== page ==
The first problem to tackle is early reflections. If you take care of these, you're stopping a lot of other problems from developing because there's less sound bouncing around the room. Take a look at this image:
What you're looking at is a single reflection panel placed in the first reflection zone on the right to compare what happens without one on the left. The red arrows represent unwanted sound waves moving and bouncing in directions and areas that are harmful to us perceiving clarity in the stereo field. Take care to note that the panel completely stops the first reflections, but only in the mid-range and high frequency range.
As pictured, the person is seated in a proper listening position at the peak of an equilateral triangle, where his head and ears are in alignment with the monitors. While seated in this future sweet spot, have another person take a mirror and sweep it up, down, left, and right on the wall. Anywhere you can see the respective monitor (right monitor for the right wall and left for left) is the first reflection zone. Kill it with a reflection panel!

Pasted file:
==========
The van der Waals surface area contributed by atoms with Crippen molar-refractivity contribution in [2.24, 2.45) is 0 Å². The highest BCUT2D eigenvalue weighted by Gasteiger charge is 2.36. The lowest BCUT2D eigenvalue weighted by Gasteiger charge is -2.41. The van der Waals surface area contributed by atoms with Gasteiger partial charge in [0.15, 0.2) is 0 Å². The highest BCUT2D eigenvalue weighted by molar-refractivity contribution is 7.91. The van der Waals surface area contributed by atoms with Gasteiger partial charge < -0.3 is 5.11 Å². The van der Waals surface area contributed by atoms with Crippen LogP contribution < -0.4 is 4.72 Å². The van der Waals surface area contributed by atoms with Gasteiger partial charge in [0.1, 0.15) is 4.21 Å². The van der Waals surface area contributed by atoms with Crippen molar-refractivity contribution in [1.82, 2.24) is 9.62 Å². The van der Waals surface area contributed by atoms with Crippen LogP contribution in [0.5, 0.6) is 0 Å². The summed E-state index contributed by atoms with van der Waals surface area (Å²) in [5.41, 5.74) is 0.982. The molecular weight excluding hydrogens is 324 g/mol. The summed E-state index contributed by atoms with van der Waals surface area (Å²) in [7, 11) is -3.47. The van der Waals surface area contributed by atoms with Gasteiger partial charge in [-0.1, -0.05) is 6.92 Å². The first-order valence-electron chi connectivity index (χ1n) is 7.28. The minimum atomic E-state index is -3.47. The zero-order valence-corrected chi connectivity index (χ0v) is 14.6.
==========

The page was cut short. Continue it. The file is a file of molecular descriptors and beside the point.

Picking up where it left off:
In the same vein, find the second reflection zone. The second reflection zone is where the opposite monitor bounces sound off the wall (where the left monitor hits the right wall and right monitor hits the left wall). Again, sweep the mirror around and find this spot. Kill it with another reflection panel!
After having done this, you should take a break and listen to your favorite album that you're most familiar with. You're already going to get your mind blown. You've never heard such clarity!
You've only dealt with the first and second early reflections on the side walls. Don't worry about a third. Unless you're sitting very, very far from your monitors, it doesn't exist or is already covered by the second panel.
Now you want to use the exact same process to deal with the first reflection zone on the ceiling for both monitors. You can handle this with two reflection panels spaced together to form one large cloud. You'll likely want to create one more cloud further behind you as well (on the ceiling of course) especially if you're on a hardwood, tiled, or linoleum floor. Carpet will zap some high frequencies out, but if you want to dip lower, go ahead and hang a second cloud.
At this point, your room sounds really frickin' good compared to how it was before. If you didn't know any better, you'd stop right here and be very happy. But you'd be producing anemic, thin sounding mixes that lack bass. That's because you've not done any bass trapping and your room is still a booming, muddy mess.